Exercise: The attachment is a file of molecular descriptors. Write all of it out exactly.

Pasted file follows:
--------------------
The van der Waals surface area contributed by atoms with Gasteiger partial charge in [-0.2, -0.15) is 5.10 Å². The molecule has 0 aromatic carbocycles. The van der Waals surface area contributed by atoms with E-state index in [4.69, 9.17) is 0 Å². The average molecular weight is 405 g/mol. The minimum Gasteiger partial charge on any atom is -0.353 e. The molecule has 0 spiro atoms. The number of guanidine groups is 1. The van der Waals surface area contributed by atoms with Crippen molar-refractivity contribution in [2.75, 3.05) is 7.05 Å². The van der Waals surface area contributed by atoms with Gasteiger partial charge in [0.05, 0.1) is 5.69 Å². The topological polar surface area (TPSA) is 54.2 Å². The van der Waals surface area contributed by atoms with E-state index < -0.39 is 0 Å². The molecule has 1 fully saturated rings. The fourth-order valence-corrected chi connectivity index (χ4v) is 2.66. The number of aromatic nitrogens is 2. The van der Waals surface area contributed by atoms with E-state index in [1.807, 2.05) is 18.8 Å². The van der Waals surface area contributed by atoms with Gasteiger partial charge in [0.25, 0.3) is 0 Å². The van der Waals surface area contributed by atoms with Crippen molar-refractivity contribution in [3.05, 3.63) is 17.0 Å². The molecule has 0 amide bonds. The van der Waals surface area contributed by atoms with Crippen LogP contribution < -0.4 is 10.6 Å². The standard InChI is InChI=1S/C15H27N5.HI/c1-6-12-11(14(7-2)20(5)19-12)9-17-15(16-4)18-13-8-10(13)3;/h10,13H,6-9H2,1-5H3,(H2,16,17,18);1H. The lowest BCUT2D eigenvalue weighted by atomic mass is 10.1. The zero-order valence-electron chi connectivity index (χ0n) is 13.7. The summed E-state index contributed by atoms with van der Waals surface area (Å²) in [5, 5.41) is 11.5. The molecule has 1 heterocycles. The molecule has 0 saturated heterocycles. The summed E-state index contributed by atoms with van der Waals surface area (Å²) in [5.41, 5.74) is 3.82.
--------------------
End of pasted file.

The van der Waals surface area contributed by atoms with Gasteiger partial charge in [-0.2, -0.15) is 5.10 Å². The molecule has 0 aromatic carbocycles. The van der Waals surface area contributed by atoms with E-state index in [4.69, 9.17) is 0 Å². The average molecular weight is 405 g/mol. The minimum Gasteiger partial charge on any atom is -0.353 e. The molecule has 0 spiro atoms. The number of guanidine groups is 1. The van der Waals surface area contributed by atoms with Crippen molar-refractivity contribution in [2.75, 3.05) is 7.05 Å². The van der Waals surface area contributed by atoms with Gasteiger partial charge in [0.05, 0.1) is 5.69 Å². The topological polar surface area (TPSA) is 54.2 Å². The van der Waals surface area contributed by atoms with E-state index < -0.39 is 0 Å². The molecule has 1 fully saturated rings. The fourth-order valence-corrected chi connectivity index (χ4v) is 2.66. The number of aromatic nitrogens is 2. The van der Waals surface area contributed by atoms with E-state index in [1.807, 2.05) is 18.8 Å². The van der Waals surface area contributed by atoms with Gasteiger partial charge in [0.25, 0.3) is 0 Å². The van der Waals surface area contributed by atoms with Crippen molar-refractivity contribution in [3.05, 3.63) is 17.0 Å². The molecule has 0 amide bonds. The van der Waals surface area contributed by atoms with Crippen LogP contribution < -0.4 is 10.6 Å². The standard InChI is InChI=1S/C15H27N5.HI/c1-6-12-11(14(7-2)20(5)19-12)9-17-15(16-4)18-13-8-10(13)3;/h10,13H,6-9H2,1-5H3,(H2,16,17,18);1H. The lowest BCUT2D eigenvalue weighted by atomic mass is 10.1. The zero-order valence-electron chi connectivity index (χ0n) is 13.7. The summed E-state index contributed by atoms with van der Waals surface area (Å²) in [5, 5.41) is 11.5. The molecule has 1 heterocycles. The molecule has 0 saturated heterocycles. The summed E-state index contributed by atoms with van der Waals surface area (Å²) in [5.41, 5.74) is 3.82.